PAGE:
Once upon a time, there was a girl.
She wasn’t a remarkable girl, a quite ordinary girl, really. She grew up doing ordinary things, with ordinary people, having ordinary experiences.
She watched movies. A lot of them were about love.
It looked nice. She had no idea how to go about making it happen to her, though.
There were hesitant, and ultimately false, starts.
One day (it was November, and cold, and beautiful), she fell in love. At least, she was pretty sure it was love. She had no basis for comparison. So she ran it against a de facto checklist that movies and tv and friends and Harlequin Romance novels had formed, and lo and be-damned-hold, she was in love.
And then she wasn’t.
It had gone sideways and off the rails, and it was so damned gradual. When she finally figured that out, she couldn’t believe she’d ever bothered in the first place. Because this hurt almost too much to bear.
The first thought that formed was an ugly one. She told it to shut up, to fuck off. But it persisted.
“It’s you. You’re the problem. You aren’t worthy of love. It doesn’t apply to you. You can’t make someone feel that. And you never will.”
As much as she’d taught pieces of herself not to breathe, she still couldn’t live with that.
She settled, instead, for believing that love was a construct for the weak. Something suckers waxed ecstatic about and companies exploited for profit.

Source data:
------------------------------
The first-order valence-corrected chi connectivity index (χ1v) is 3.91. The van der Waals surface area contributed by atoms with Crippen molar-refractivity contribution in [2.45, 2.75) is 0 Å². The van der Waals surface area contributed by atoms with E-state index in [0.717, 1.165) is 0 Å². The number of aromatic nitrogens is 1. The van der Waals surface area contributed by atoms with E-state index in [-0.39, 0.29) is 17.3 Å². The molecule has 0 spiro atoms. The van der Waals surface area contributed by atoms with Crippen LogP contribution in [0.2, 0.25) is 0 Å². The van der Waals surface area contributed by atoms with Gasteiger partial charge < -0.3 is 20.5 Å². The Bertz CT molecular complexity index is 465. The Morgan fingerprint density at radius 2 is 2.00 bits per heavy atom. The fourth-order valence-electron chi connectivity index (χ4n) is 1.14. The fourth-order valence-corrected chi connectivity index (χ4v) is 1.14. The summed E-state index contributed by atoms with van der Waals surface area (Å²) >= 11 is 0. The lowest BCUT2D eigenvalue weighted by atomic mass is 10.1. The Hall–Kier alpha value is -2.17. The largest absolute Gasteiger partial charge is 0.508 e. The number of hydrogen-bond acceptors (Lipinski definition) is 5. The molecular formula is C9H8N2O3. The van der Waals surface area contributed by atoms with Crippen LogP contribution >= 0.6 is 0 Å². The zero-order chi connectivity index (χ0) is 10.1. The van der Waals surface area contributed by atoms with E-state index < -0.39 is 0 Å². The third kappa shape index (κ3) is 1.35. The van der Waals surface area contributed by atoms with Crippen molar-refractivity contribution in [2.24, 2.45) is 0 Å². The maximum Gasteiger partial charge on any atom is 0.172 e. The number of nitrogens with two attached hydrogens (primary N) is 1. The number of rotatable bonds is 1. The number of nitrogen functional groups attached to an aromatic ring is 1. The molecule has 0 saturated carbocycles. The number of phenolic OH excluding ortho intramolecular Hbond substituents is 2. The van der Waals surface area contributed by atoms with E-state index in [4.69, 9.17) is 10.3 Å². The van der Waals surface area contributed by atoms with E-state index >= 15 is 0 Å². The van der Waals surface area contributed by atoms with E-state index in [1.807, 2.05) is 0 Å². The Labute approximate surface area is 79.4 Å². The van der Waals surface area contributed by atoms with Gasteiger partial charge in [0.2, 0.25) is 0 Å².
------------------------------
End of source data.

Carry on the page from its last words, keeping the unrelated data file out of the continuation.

She was above it. She was out of the game. She was safe.
And then she wasn’t.
One day she had to face up to some real, honest to goodness, raw, can’t look away ugliness.
Nothing was what she thought it had been. Everything she thought she knew, she didn’t. And she definitely wasn’t safe.
And as she lay very still, let her mind go blank, because really, she had no other choice, all circuits were overloaded, she had a thought:
“If everything I believed about my life was false, if my marriage, hell, most of my relationships weren’t at all what I thought they were, what else was I wrong about?”
The answer whispered, then yelled, then screamed its way into her brain.
She started to listen to friends. And instead of picking out the stories, the evidence that supported her former case, she listened under the surface. To stories of people who gave to each other without keeping track and counting and playing defensively and being careful. The examples of people respecting and valuing and being absolutely cuckoo fucking bananas over each other.
She stopped sneering. Stopped avoiding the friends who had found these beautiful and flawed and love-filled lives.
And stopped counting herself out.